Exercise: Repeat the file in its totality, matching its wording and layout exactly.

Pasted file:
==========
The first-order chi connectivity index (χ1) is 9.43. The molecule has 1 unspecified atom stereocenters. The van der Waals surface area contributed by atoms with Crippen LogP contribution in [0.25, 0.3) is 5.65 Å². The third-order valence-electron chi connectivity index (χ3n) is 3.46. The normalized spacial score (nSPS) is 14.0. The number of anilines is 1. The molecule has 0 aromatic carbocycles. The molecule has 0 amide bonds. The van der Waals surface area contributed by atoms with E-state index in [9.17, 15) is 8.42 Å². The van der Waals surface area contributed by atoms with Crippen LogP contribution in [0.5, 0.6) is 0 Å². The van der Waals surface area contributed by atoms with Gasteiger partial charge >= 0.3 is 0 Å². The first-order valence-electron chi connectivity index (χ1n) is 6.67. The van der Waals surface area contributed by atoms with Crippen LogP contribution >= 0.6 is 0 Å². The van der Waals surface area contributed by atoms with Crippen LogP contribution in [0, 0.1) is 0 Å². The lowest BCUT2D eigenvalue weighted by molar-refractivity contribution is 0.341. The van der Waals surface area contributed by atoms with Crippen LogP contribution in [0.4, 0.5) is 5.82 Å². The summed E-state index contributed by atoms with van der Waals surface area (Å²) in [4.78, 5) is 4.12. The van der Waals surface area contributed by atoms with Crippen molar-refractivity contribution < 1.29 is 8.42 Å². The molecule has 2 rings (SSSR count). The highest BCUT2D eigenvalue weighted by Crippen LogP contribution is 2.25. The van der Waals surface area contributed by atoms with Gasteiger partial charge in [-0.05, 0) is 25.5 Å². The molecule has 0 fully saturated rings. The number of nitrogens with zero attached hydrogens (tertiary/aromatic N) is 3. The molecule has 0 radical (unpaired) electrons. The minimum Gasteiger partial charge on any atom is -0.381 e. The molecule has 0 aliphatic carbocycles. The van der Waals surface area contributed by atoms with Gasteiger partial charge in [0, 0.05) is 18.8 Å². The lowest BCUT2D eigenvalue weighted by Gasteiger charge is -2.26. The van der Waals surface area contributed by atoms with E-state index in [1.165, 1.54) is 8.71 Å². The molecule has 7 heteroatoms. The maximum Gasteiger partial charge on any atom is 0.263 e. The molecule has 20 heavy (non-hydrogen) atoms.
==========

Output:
The first-order chi connectivity index (χ1) is 9.43. The molecule has 1 unspecified atom stereocenters. The van der Waals surface area contributed by atoms with Crippen LogP contribution in [0.25, 0.3) is 5.65 Å². The third-order valence-electron chi connectivity index (χ3n) is 3.46. The normalized spacial score (nSPS) is 14.0. The number of anilines is 1. The molecule has 0 aromatic carbocycles. The molecule has 0 amide bonds. The van der Waals surface area contributed by atoms with E-state index in [9.17, 15) is 8.42 Å². The van der Waals surface area contributed by atoms with Crippen LogP contribution in [0.5, 0.6) is 0 Å². The van der Waals surface area contributed by atoms with Gasteiger partial charge >= 0.3 is 0 Å². The first-order valence-electron chi connectivity index (χ1n) is 6.67. The van der Waals surface area contributed by atoms with Crippen LogP contribution >= 0.6 is 0 Å². The van der Waals surface area contributed by atoms with Crippen LogP contribution in [0, 0.1) is 0 Å². The lowest BCUT2D eigenvalue weighted by molar-refractivity contribution is 0.341. The van der Waals surface area contributed by atoms with Crippen LogP contribution in [0.4, 0.5) is 5.82 Å². The summed E-state index contributed by atoms with van der Waals surface area (Å²) in [4.78, 5) is 4.12. The van der Waals surface area contributed by atoms with Crippen molar-refractivity contribution < 1.29 is 8.42 Å². The molecule has 2 rings (SSSR count). The highest BCUT2D eigenvalue weighted by Crippen LogP contribution is 2.25. The van der Waals surface area contributed by atoms with Gasteiger partial charge in [-0.05, 0) is 25.5 Å². The molecule has 0 fully saturated rings. The number of nitrogens with zero attached hydrogens (tertiary/aromatic N) is 3. The molecule has 0 radical (unpaired) electrons. The minimum Gasteiger partial charge on any atom is -0.381 e. The molecule has 0 aliphatic carbocycles. The van der Waals surface area contributed by atoms with Gasteiger partial charge in [0, 0.05) is 18.8 Å². The lowest BCUT2D eigenvalue weighted by Gasteiger charge is -2.26. The van der Waals surface area contributed by atoms with E-state index in [1.165, 1.54) is 8.71 Å². The molecule has 7 heteroatoms. The maximum Gasteiger partial charge on any atom is 0.263 e. The molecule has 20 heavy (non-hydrogen) atoms.